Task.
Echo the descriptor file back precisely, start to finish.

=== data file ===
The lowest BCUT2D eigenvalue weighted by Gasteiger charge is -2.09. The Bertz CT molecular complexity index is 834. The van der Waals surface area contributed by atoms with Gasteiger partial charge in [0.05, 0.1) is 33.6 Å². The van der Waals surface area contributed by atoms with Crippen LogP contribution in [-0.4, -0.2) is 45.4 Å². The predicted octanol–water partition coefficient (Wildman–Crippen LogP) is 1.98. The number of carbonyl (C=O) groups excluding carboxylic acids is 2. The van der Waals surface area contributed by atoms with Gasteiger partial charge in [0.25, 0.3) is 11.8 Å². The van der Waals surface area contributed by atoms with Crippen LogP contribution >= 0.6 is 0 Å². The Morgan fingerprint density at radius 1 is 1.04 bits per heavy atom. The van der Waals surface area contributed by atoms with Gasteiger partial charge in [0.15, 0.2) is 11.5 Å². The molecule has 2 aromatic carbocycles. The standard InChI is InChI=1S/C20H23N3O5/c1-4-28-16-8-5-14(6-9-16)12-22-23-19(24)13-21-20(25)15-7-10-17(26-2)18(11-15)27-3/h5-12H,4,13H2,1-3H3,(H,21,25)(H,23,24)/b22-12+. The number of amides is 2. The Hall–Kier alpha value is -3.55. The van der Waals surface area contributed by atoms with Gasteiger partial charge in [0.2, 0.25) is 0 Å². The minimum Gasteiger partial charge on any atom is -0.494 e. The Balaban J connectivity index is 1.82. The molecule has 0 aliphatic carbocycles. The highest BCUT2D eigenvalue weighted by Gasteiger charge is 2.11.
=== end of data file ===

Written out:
The lowest BCUT2D eigenvalue weighted by Gasteiger charge is -2.09. The Bertz CT molecular complexity index is 834. The van der Waals surface area contributed by atoms with Gasteiger partial charge in [0.05, 0.1) is 33.6 Å². The van der Waals surface area contributed by atoms with Crippen LogP contribution in [-0.4, -0.2) is 45.4 Å². The predicted octanol–water partition coefficient (Wildman–Crippen LogP) is 1.98. The number of carbonyl (C=O) groups excluding carboxylic acids is 2. The van der Waals surface area contributed by atoms with Gasteiger partial charge in [0.25, 0.3) is 11.8 Å². The van der Waals surface area contributed by atoms with Crippen LogP contribution >= 0.6 is 0 Å². The Morgan fingerprint density at radius 1 is 1.04 bits per heavy atom. The van der Waals surface area contributed by atoms with Gasteiger partial charge in [0.15, 0.2) is 11.5 Å². The molecule has 2 aromatic carbocycles. The standard InChI is InChI=1S/C20H23N3O5/c1-4-28-16-8-5-14(6-9-16)12-22-23-19(24)13-21-20(25)15-7-10-17(26-2)18(11-15)27-3/h5-12H,4,13H2,1-3H3,(H,21,25)(H,23,24)/b22-12+. The number of amides is 2. The Hall–Kier alpha value is -3.55. The van der Waals surface area contributed by atoms with Gasteiger partial charge in [0.2, 0.25) is 0 Å². The minimum Gasteiger partial charge on any atom is -0.494 e. The Balaban J connectivity index is 1.82. The molecule has 0 aliphatic carbocycles. The highest BCUT2D eigenvalue weighted by Gasteiger charge is 2.11.